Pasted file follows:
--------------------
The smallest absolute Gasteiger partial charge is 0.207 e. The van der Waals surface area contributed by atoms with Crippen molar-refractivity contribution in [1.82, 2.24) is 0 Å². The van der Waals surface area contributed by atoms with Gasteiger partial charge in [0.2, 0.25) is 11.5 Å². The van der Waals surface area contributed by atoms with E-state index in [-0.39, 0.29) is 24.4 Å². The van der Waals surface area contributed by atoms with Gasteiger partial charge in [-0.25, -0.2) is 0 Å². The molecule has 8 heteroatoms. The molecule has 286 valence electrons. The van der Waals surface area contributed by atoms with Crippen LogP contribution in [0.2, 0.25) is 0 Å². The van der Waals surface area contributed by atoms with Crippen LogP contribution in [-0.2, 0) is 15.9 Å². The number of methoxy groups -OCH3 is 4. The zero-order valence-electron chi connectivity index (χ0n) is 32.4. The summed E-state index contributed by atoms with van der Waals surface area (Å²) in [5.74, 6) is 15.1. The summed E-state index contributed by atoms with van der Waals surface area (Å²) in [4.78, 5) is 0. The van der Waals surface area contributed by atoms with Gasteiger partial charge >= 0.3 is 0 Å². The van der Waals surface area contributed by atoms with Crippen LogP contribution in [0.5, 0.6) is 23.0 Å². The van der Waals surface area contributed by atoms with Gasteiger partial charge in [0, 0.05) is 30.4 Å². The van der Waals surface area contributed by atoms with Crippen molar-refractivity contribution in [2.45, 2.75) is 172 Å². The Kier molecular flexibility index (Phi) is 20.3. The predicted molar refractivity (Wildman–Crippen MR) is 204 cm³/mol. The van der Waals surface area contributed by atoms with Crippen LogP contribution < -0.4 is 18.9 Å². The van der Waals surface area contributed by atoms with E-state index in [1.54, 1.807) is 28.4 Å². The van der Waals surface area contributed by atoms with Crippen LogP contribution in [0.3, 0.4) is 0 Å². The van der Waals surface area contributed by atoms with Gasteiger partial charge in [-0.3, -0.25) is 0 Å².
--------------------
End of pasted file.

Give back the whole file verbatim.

The smallest absolute Gasteiger partial charge is 0.207 e. The van der Waals surface area contributed by atoms with Crippen molar-refractivity contribution in [1.82, 2.24) is 0 Å². The van der Waals surface area contributed by atoms with Gasteiger partial charge in [0.2, 0.25) is 11.5 Å². The van der Waals surface area contributed by atoms with E-state index in [-0.39, 0.29) is 24.4 Å². The van der Waals surface area contributed by atoms with Gasteiger partial charge in [-0.25, -0.2) is 0 Å². The molecule has 8 heteroatoms. The molecule has 286 valence electrons. The van der Waals surface area contributed by atoms with Crippen LogP contribution in [0.2, 0.25) is 0 Å². The van der Waals surface area contributed by atoms with Crippen LogP contribution in [-0.2, 0) is 15.9 Å². The number of methoxy groups -OCH3 is 4. The zero-order valence-electron chi connectivity index (χ0n) is 32.4. The summed E-state index contributed by atoms with van der Waals surface area (Å²) in [5.74, 6) is 15.1. The summed E-state index contributed by atoms with van der Waals surface area (Å²) in [4.78, 5) is 0. The van der Waals surface area contributed by atoms with Gasteiger partial charge >= 0.3 is 0 Å². The van der Waals surface area contributed by atoms with Crippen LogP contribution in [0.5, 0.6) is 23.0 Å². The van der Waals surface area contributed by atoms with Gasteiger partial charge in [0, 0.05) is 30.4 Å². The van der Waals surface area contributed by atoms with Crippen molar-refractivity contribution in [2.45, 2.75) is 172 Å². The Kier molecular flexibility index (Phi) is 20.3. The predicted molar refractivity (Wildman–Crippen MR) is 204 cm³/mol. The van der Waals surface area contributed by atoms with Crippen LogP contribution < -0.4 is 18.9 Å². The van der Waals surface area contributed by atoms with E-state index in [1.54, 1.807) is 28.4 Å². The van der Waals surface area contributed by atoms with Crippen LogP contribution in [0.3, 0.4) is 0 Å². The van der Waals surface area contributed by atoms with Gasteiger partial charge in [-0.3, -0.25) is 0 Å².